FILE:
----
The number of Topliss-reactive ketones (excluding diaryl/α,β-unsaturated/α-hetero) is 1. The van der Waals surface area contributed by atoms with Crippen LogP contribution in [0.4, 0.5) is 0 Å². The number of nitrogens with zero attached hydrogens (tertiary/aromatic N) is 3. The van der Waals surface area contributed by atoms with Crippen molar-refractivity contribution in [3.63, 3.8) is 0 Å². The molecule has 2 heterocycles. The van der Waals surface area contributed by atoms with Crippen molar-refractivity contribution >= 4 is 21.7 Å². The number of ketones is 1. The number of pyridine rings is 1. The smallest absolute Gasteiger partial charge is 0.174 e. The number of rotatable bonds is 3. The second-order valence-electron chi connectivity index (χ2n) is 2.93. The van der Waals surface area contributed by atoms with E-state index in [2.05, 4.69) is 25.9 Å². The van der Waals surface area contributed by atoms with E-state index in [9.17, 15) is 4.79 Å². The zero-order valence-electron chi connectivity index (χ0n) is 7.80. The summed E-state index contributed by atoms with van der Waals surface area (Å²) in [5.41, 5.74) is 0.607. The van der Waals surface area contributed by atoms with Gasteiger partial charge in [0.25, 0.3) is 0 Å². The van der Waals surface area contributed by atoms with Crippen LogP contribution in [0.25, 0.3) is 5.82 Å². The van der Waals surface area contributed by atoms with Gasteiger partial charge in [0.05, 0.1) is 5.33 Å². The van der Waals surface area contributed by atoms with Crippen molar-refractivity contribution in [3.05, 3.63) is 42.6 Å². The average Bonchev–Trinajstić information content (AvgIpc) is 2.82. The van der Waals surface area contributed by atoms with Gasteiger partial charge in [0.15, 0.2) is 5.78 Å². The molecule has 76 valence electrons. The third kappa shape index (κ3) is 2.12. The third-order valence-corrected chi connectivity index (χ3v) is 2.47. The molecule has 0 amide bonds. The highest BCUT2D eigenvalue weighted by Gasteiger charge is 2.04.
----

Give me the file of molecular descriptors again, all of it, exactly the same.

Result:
The number of Topliss-reactive ketones (excluding diaryl/α,β-unsaturated/α-hetero) is 1. The van der Waals surface area contributed by atoms with Crippen LogP contribution in [0.4, 0.5) is 0 Å². The number of nitrogens with zero attached hydrogens (tertiary/aromatic N) is 3. The van der Waals surface area contributed by atoms with Crippen molar-refractivity contribution in [3.63, 3.8) is 0 Å². The molecule has 2 heterocycles. The van der Waals surface area contributed by atoms with Crippen molar-refractivity contribution >= 4 is 21.7 Å². The number of ketones is 1. The number of pyridine rings is 1. The smallest absolute Gasteiger partial charge is 0.174 e. The number of rotatable bonds is 3. The second-order valence-electron chi connectivity index (χ2n) is 2.93. The van der Waals surface area contributed by atoms with E-state index in [2.05, 4.69) is 25.9 Å². The van der Waals surface area contributed by atoms with E-state index in [9.17, 15) is 4.79 Å². The zero-order valence-electron chi connectivity index (χ0n) is 7.80. The summed E-state index contributed by atoms with van der Waals surface area (Å²) in [5.41, 5.74) is 0.607. The van der Waals surface area contributed by atoms with Gasteiger partial charge in [0.25, 0.3) is 0 Å². The van der Waals surface area contributed by atoms with Crippen LogP contribution in [0.25, 0.3) is 5.82 Å². The van der Waals surface area contributed by atoms with Gasteiger partial charge in [0.05, 0.1) is 5.33 Å². The van der Waals surface area contributed by atoms with Crippen molar-refractivity contribution in [3.05, 3.63) is 42.6 Å². The average Bonchev–Trinajstić information content (AvgIpc) is 2.82. The van der Waals surface area contributed by atoms with Gasteiger partial charge in [0.15, 0.2) is 5.78 Å². The molecule has 76 valence electrons. The third kappa shape index (κ3) is 2.12. The third-order valence-corrected chi connectivity index (χ3v) is 2.47. The molecule has 0 amide bonds. The highest BCUT2D eigenvalue weighted by Gasteiger charge is 2.04.